Alina Tugend, New York Times, May 15, 2015
They came to America from all over the world for many reasons–to make money, to marry, to live in peace. But now, as they face their retirement years, many of these longtime immigrants want to go home.
“There is always a hankering for your roots,” said Conrado Rigor Jr., editor of The Filipino-American Bulletin, a newspaper based in Washington State. “After all is said and done, after you’ve been here for 25 to 30 years, you want to go home.”
No overall statistics are available for how many people return to their native countries to retire, but consultants, real estate agents and others who help immigrants make the journey say the numbers are increasing.
They leave for many reasons: They worked in menial jobs in the United States and can afford a much higher standard of living in their native countries; they want to be around their relatives as they age for emotional and practical reasons; the spouses they immigrated with or married in the United States have died or they have divorced.
On an income that can barely sustain one person in New York, “you can live like a king in Ecuador,” Mr. Padilla said.
That is because people not only have the money they have saved, but if they have paid into the Social Security system while working in the United States, they can continue to receive payments abroad. But some exceptions apply, so it is wise to check the Social Security website.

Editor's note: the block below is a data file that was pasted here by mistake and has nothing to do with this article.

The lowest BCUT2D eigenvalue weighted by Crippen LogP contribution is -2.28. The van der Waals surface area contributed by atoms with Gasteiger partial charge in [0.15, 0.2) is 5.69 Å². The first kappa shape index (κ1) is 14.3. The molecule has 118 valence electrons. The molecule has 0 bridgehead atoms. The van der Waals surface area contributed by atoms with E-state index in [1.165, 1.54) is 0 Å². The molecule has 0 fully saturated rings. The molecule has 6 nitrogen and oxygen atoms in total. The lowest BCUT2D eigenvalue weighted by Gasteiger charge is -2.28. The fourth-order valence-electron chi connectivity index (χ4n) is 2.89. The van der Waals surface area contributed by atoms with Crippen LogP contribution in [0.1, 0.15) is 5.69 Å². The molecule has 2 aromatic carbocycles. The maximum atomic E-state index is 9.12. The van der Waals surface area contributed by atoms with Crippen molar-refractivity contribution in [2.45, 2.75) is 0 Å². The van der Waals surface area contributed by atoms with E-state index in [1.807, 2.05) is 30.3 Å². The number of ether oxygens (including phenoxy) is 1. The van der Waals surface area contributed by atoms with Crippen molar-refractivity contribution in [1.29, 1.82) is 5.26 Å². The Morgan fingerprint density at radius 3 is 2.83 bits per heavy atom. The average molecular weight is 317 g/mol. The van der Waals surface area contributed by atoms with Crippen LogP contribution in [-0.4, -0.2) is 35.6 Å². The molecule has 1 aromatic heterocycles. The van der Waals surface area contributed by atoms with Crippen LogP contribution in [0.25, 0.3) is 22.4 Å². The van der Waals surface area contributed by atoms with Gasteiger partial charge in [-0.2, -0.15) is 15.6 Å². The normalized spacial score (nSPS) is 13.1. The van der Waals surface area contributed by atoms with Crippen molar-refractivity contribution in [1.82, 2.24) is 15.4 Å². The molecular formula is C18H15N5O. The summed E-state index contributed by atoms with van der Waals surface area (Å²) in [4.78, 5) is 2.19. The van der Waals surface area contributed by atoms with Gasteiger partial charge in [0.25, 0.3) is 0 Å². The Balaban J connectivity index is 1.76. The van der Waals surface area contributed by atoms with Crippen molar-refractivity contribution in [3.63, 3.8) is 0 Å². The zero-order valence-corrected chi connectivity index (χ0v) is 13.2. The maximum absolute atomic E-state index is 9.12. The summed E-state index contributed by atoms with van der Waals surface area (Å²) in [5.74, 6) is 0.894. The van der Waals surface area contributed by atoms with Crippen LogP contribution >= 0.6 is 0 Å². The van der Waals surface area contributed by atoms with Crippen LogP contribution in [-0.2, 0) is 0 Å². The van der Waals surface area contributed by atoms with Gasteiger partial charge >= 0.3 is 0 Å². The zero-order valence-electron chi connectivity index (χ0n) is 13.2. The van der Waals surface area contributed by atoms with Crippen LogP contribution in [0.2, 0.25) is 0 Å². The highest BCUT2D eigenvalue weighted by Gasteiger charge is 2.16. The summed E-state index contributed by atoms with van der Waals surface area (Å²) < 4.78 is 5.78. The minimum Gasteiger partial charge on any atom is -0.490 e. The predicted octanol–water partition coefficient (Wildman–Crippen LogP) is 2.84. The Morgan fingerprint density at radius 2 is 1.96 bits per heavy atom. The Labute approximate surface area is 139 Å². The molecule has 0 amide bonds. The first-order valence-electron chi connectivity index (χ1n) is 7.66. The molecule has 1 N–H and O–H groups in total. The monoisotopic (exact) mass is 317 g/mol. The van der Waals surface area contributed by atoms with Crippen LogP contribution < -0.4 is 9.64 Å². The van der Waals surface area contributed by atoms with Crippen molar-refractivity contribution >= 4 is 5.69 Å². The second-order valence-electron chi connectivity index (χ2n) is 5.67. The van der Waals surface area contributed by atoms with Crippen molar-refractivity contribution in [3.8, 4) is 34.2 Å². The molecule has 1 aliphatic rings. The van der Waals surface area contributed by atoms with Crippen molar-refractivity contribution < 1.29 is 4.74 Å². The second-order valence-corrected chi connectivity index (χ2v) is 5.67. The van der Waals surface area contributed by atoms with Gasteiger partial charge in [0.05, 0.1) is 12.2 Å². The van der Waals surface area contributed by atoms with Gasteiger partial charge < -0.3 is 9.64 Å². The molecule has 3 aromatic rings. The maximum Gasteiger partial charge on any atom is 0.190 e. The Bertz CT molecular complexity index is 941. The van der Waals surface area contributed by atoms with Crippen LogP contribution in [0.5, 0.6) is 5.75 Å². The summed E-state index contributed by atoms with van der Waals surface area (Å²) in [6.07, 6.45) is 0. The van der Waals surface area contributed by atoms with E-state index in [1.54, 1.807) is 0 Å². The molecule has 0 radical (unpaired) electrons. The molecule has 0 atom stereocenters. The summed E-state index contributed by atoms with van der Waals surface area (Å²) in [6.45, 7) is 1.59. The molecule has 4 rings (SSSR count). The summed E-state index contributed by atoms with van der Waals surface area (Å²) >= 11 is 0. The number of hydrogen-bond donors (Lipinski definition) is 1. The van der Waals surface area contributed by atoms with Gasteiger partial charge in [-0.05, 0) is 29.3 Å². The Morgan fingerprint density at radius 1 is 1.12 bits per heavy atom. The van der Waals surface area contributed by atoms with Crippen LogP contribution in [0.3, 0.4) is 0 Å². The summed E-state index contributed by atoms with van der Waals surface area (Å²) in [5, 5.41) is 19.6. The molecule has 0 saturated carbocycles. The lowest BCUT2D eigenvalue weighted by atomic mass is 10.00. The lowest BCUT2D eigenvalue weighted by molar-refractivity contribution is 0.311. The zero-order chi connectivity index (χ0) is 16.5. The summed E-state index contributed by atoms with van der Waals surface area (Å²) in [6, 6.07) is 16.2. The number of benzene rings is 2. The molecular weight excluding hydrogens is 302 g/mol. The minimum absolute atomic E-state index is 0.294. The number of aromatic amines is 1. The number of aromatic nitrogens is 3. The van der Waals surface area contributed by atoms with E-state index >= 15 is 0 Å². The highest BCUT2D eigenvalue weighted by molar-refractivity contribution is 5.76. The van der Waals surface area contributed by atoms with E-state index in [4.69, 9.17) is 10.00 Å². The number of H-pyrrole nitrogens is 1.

While Social Security is portable, those returning to their home country will not be eligible for Medicare, which can be a major disadvantage, Mr. Rigor said. Medicare is generally not available outside the United States and its territories, even for American citizens who have paid into the system.
Laurel Montecel, 68, is planning to move back to Guayaquil, Ecuador, this month after more than 40 years in New York, where she was a home aide. She is an American citizen. She votes in elections.
But her mother, who lives in Ecuador, is 91 and needs help, and Ms. Montecel’s brothers have asked her to return. Because she is single and without children, they feel she is in a better position to provide the care, she said.
“It’s my turn to take care of my mother,” she said.
She has returned every year to Guayaquil to visit, but knows that is not the same as living there.
“It’s my country, it’s my city, but it’s new–like when I came here for the first time,” Ms. Montecel said. “For me it’s very confused. I love my country, but I love New York.”